JD.com’s Richard Liu Steps Down From Key Positions, but Retains Control
JD.com Inc. Chairman Richard Liu has held on to control of at least two key subsidiaries of the e-commerce giant, even as he has spent the last few weeks giving up leadership positions on paper.
Liu’s retention of control suggests that key-man risks persist for JD.com, despite his announcement last year that he would loosen his grip on the company. Liu’s arrest on suspicion of rape in 2018 raised concerns that he held too much power under JD’s concentrated ownership and decision-making structure.
Liu has quietly stepped down from top jobs at multiple JD.com subsidiaries over the last few weeks, including the company’s logistics, cloud computing, and health care units, changes in business registry records show.
The reality on the ground may be different. Public records show Liu still holds the controlling stake of a company registered in Xi’an that fully controls JD Logistics. He also indirectly controls the subsidiary which runs JD.com’s cloud computing unit.
On Thursday, Liu removed himself as general manager of JD Logistics’ legal entity, along with his personal assistant Zhang Pang’s positions as executive director and legal representative. Zhang holds legal representative positions for Liu at hundreds of JD affiliates.
Taking their place in all three positions is Wang Zhenhui, JD Logistics’ CEO. But open business records show Richard Liu still holds 45% of a company registered in Xi’an that fully controls JD Logistics. Liu is the Xi’an entity’s largest stakeholder, giving him indirect control of JD Logistics.
A day before that, Liu and his assistant stepped down from the same positions at the legal entity of JD.com’s cloud computing unit, Jingdong Longyun Technology Co. Ltd. One of JD.com’s seven founding members, Xin Bo, is now listed in all three positions.
Liu indirectly controls that company as well, with a 45% stake in JD Cloud Computing Co. Ltd. JD Cloud Computing serves as the operating entity of JD’s cloud unit and controls Jingdong Longyun’s shares through a variable interest entity structure.
Since November, Liu and his assistant have also handed over their positions at four other subsidiaries operating JD’s health care business. Open business records show that at least three of them are now controlled by a legal entity in Liu’s hometown, Suqian, a city in the wealthy eastern province of Jiangsu. Li Yayun, chief compliance officer of JD.com, is the Suqian company’s biggest shareholder with 34%. Xin Lijun, who heads JD’s health care business, holds a 33% stake. A JD representative told Caixin that Richard Liu does not hold any shares in the Suqian company, either directly or through an intermediary.
JD also described recent role changes in business records as “fairly normal management moves.”
In addition to removing himself from some formal management roles at JD, Liu resigned as a member of the country’s top political consultative body in November, state broadcaster CCTV reported.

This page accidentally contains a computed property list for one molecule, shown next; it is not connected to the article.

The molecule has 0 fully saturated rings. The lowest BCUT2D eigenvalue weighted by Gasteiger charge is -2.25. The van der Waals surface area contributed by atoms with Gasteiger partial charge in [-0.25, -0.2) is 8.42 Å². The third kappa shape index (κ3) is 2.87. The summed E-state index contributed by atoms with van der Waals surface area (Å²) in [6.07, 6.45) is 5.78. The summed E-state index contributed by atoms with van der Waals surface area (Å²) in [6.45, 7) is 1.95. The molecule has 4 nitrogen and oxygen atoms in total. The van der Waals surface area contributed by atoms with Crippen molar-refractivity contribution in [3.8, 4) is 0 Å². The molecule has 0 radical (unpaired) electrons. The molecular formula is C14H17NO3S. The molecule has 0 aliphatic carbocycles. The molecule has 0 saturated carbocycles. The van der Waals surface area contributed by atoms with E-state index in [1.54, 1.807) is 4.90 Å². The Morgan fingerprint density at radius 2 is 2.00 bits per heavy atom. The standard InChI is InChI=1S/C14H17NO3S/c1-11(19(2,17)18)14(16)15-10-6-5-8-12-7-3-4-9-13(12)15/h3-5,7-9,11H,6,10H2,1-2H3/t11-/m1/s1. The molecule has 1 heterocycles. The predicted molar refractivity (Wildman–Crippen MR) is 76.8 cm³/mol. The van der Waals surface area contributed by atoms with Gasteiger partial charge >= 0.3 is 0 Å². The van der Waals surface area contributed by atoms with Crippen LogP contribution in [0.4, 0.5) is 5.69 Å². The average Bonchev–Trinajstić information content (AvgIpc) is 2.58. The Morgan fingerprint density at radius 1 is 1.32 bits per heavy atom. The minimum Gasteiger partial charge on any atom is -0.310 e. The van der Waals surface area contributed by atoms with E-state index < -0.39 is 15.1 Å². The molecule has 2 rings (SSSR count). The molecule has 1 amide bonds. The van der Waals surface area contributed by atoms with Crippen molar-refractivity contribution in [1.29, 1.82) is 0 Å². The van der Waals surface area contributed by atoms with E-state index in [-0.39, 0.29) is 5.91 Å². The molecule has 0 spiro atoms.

Liu said that he would hand off JD.com businesses to others in the management team during JD’s third-quarter earnings call last year, in order to “focus on new business lines, strategy, corporate culture and team building” in 2019.
The announcement came a few months after Liu spent a night in jail when he was accused of rape by a student in the U.S. state of Minnesota. At the time, prosecutors were still weighing whether to bring criminal charges against him, and JD.com stock was in freefall.
While prosecutors ultimately decided not to press charges, the episode highlighted JD.com’s key-man risk, a corporate governance risk stemming from absolute control of a company by any one individual, analysts said.
A few months after the scandal, a long-time institutional investor in JD.com told Caixin that “there is no one” who can replace Liu to run JD.com, and that the scandal both hurt Liu’s image and affected JD.com’s relationship with some business partners. Liu maintains overwhelming voting power with 79.5% control, and holds 15.5% ownership, second only to Tencent’s 18%.
Most of the decision-making power in JD.com remains concentrated in Liu’s hands. According to JD.com’s 2018 financial report, as long as Liu remains a director on the company’s five-member board, it cannot make any decisions in his absence.
JD.com has made several attempts to decentralize power since 2014, but progress has been slow. JD Mall, the company’s biggest business unit, adopted a rotating CEO mechanism in July last year after years of repeated delays. In January of the same year, the company conducted a major internal restructuring and named three senior vice presidents to lead JD’s three primary business divisions. The retail, finance and logistics units had previously been integrated under the same leadership, which Liu sat at the top of.
In contrast, JD’s biggest rival Alibaba Group has taken pains since 2010 to set to distribute decision-making powers among 38 key executives. That partnership mechanism helped pave the way for founder Jack Ma to hand over his chairmanship to his right hand Daniel Zhang, as well as empower younger executives. Ma stepped down from Alibaba’s day-to-day operations in September, though the famed entrepreneur remains actively involved in the company’s publicity worldwide.
JD.com reported revenue growth of 28.7% year-on-year in the third quarter, taking in 134.8 billion yuan. Logistics and other services contributed 6 billion yuan, but retail business remains its primary source of income, accounting for 95.5% of revenue.
JD’s share price closed up 0.97% at $33.25 in New York on Monday.
Contact reporter Isabelle Li (firstname.lastname@example.org)
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